Or, perhaps, the unthinkable: someone throwing a bullet?

In fact, I made that comment just last night. I would not be surprised if, in the next three months, somebody takes a shot at him. And then, Katie Rose bar the door.

Somebody won’t go after him because he’s a Democrat. Somebody won’t go after him because of the Economic Stimulus Bill. Somebody won’t go after him because of health care reform. Somebody won’t go after him because of the silliness over his birth certificate. And somebody won’t go after him because he’s black, either, although that will likely be the perception, thus triggering a race war in this country that will make Watts look like a charity picnic.

Somebody will do it because his “emotions got the better of him.” And nothing is off the table anymore.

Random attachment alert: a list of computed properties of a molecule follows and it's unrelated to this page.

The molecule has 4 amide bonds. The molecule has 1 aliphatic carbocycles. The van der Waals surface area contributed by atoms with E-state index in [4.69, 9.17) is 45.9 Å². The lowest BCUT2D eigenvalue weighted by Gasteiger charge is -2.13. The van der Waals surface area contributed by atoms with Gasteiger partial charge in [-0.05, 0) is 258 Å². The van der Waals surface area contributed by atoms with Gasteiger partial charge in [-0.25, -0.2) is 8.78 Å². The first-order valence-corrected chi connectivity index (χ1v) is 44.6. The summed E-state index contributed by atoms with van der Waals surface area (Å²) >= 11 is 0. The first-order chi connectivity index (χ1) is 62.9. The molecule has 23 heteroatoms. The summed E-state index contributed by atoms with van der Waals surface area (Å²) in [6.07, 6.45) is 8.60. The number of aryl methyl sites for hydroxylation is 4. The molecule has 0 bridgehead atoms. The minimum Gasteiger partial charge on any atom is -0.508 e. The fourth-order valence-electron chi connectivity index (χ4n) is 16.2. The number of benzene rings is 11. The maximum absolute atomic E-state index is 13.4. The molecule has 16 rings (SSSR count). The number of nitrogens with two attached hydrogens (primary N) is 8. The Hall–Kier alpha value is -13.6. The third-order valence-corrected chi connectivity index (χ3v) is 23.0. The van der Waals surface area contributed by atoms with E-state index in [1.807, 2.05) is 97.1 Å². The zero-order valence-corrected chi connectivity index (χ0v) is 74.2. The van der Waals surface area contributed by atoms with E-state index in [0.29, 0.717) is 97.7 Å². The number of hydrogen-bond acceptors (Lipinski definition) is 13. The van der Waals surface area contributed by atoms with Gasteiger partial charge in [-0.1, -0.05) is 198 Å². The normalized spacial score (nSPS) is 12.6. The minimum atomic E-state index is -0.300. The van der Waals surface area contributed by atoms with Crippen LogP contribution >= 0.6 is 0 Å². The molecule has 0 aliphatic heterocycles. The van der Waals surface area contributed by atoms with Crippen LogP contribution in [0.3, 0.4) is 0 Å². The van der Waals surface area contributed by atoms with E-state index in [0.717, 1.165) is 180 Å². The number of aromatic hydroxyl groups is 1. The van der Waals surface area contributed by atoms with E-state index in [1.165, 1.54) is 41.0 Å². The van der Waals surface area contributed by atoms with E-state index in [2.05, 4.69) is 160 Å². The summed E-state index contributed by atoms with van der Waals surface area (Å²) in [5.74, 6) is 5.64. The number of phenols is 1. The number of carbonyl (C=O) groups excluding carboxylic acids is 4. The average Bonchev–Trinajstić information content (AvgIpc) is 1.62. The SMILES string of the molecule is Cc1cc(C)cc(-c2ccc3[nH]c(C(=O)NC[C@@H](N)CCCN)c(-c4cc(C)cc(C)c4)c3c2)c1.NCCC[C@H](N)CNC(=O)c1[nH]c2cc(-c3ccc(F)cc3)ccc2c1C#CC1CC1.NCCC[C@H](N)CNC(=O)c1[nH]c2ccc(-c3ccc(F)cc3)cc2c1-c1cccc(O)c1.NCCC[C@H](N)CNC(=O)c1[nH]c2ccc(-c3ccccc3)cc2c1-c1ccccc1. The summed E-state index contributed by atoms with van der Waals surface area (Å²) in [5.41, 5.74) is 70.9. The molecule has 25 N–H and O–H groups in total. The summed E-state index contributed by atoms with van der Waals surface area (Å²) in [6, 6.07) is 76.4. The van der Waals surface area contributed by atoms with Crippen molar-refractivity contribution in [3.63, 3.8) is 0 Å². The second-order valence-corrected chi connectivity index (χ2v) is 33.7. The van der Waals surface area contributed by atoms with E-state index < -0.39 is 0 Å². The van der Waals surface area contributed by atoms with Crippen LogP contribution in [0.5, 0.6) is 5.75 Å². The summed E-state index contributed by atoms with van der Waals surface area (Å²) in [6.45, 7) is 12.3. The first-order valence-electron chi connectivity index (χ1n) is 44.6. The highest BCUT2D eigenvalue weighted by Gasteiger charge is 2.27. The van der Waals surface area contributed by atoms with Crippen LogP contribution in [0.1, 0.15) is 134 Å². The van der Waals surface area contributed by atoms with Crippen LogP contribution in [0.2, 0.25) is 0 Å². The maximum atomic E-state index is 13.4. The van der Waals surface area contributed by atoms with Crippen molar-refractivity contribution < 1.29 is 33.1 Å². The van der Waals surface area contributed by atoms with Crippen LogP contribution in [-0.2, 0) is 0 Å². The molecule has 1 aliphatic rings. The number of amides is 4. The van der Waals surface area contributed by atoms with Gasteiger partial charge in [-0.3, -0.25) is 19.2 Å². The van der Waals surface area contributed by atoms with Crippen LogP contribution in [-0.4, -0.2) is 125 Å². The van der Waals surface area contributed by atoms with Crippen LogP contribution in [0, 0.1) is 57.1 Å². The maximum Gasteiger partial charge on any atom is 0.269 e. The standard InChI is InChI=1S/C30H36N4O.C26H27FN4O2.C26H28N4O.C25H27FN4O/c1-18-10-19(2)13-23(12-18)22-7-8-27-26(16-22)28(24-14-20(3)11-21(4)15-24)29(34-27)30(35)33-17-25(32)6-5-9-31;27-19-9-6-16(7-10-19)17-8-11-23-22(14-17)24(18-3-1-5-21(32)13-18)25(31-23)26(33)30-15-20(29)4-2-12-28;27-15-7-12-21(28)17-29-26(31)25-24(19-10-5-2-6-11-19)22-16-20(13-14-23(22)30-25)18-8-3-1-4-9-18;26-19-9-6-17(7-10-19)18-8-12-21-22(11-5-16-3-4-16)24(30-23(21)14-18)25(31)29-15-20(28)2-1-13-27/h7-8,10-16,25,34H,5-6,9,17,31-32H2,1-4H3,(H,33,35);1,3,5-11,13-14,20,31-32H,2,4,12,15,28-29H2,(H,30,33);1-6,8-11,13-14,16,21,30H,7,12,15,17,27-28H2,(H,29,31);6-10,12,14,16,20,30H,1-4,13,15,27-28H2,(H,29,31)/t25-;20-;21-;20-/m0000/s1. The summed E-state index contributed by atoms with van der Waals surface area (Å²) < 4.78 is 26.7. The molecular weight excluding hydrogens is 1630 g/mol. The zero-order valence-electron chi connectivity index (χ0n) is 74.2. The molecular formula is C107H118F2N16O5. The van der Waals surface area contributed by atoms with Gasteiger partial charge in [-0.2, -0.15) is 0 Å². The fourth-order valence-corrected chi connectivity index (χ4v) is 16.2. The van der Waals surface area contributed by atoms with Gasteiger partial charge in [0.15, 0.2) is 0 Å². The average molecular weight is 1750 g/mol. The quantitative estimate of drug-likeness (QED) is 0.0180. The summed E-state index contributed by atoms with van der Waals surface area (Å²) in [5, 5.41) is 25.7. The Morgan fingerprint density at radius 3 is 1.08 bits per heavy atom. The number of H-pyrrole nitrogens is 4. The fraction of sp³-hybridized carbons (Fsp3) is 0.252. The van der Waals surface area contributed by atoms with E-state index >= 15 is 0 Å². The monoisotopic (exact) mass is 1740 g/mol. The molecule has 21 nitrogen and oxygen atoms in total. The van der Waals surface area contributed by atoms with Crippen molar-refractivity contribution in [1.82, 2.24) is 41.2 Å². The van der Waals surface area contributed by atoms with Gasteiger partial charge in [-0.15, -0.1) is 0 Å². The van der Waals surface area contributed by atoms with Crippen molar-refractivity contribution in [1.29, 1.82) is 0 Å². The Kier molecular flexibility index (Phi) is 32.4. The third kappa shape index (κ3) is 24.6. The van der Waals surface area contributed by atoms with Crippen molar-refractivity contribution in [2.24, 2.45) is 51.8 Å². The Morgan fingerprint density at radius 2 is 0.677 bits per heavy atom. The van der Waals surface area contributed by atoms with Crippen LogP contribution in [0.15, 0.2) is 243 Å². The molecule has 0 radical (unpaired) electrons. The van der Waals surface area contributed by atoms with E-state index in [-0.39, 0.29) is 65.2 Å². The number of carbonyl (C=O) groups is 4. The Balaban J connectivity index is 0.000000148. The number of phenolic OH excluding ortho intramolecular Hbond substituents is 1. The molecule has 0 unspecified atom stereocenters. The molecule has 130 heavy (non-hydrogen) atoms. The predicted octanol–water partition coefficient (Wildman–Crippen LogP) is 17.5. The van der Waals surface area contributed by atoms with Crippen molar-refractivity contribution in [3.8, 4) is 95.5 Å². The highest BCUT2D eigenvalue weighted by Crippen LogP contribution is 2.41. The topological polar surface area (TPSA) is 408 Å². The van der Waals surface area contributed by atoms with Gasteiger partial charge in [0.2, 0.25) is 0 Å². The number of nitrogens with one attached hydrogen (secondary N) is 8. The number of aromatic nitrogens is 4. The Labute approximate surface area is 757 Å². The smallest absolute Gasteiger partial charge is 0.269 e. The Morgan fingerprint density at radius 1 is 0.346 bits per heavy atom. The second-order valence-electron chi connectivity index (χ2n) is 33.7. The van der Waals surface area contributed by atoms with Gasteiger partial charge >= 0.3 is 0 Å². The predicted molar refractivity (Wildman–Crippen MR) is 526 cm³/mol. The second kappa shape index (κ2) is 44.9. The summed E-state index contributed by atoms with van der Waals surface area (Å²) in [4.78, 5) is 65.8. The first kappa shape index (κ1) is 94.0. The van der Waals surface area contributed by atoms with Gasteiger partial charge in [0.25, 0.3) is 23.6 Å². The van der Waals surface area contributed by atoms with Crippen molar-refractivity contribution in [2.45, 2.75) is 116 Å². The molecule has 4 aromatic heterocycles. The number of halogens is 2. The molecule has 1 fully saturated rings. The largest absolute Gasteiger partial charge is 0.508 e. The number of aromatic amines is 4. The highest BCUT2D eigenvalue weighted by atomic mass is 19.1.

So to answer the long standing question posed by Rodney King in the wake of the L.A. riots, “Can’ t we all just get along?”—

No. No, we can’t. Sorry, Mr. King. And that means, like all great civilizations that collapse and die under the weight of their own corruption, greed and internal strife, the beginning of the end is, in my humble opinion, coming sooner rather than later for the Fractured States of America.